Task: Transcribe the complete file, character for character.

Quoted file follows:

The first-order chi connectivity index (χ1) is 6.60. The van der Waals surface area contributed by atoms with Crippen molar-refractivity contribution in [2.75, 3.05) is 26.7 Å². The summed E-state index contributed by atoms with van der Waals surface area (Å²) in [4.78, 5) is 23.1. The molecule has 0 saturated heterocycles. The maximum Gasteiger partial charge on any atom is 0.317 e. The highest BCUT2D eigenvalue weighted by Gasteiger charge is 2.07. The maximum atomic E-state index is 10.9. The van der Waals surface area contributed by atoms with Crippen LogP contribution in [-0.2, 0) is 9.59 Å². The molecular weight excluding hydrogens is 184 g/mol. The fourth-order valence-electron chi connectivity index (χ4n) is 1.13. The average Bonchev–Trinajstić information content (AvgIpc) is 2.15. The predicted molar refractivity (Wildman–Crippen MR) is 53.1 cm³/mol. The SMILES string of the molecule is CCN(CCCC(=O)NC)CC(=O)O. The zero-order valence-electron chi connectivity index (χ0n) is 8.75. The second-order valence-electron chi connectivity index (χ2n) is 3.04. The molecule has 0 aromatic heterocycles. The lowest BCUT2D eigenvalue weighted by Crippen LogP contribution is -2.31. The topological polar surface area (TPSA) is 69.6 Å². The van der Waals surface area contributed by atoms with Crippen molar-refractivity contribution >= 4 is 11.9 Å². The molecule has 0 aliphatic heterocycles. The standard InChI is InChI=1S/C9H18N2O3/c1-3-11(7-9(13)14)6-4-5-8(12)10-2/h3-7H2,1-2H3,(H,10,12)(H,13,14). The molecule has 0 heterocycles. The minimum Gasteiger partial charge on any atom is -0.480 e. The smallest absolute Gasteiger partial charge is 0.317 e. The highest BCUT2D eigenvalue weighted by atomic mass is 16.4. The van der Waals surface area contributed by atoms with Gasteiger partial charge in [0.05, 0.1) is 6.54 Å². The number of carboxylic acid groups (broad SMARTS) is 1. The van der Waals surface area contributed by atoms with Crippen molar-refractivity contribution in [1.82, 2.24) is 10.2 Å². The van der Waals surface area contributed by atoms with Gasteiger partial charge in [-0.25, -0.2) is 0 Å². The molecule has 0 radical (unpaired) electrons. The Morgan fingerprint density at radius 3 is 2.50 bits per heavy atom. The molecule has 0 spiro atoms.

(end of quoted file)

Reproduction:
The first-order chi connectivity index (χ1) is 6.60. The van der Waals surface area contributed by atoms with Crippen molar-refractivity contribution in [2.75, 3.05) is 26.7 Å². The summed E-state index contributed by atoms with van der Waals surface area (Å²) in [4.78, 5) is 23.1. The molecule has 0 saturated heterocycles. The maximum Gasteiger partial charge on any atom is 0.317 e. The highest BCUT2D eigenvalue weighted by Gasteiger charge is 2.07. The maximum atomic E-state index is 10.9. The van der Waals surface area contributed by atoms with Crippen LogP contribution in [-0.2, 0) is 9.59 Å². The molecular weight excluding hydrogens is 184 g/mol. The fourth-order valence-electron chi connectivity index (χ4n) is 1.13. The average Bonchev–Trinajstić information content (AvgIpc) is 2.15. The predicted molar refractivity (Wildman–Crippen MR) is 53.1 cm³/mol. The SMILES string of the molecule is CCN(CCCC(=O)NC)CC(=O)O. The zero-order valence-electron chi connectivity index (χ0n) is 8.75. The second-order valence-electron chi connectivity index (χ2n) is 3.04. The molecule has 0 aromatic heterocycles. The lowest BCUT2D eigenvalue weighted by Crippen LogP contribution is -2.31. The topological polar surface area (TPSA) is 69.6 Å². The van der Waals surface area contributed by atoms with Crippen molar-refractivity contribution >= 4 is 11.9 Å². The molecule has 0 aliphatic heterocycles. The standard InChI is InChI=1S/C9H18N2O3/c1-3-11(7-9(13)14)6-4-5-8(12)10-2/h3-7H2,1-2H3,(H,10,12)(H,13,14). The molecule has 0 heterocycles. The minimum Gasteiger partial charge on any atom is -0.480 e. The smallest absolute Gasteiger partial charge is 0.317 e. The highest BCUT2D eigenvalue weighted by atomic mass is 16.4. The van der Waals surface area contributed by atoms with Gasteiger partial charge in [0.05, 0.1) is 6.54 Å². The number of carboxylic acid groups (broad SMARTS) is 1. The van der Waals surface area contributed by atoms with Crippen molar-refractivity contribution in [1.82, 2.24) is 10.2 Å². The van der Waals surface area contributed by atoms with Gasteiger partial charge in [-0.25, -0.2) is 0 Å². The molecule has 0 radical (unpaired) electrons. The Morgan fingerprint density at radius 3 is 2.50 bits per heavy atom. The molecule has 0 spiro atoms.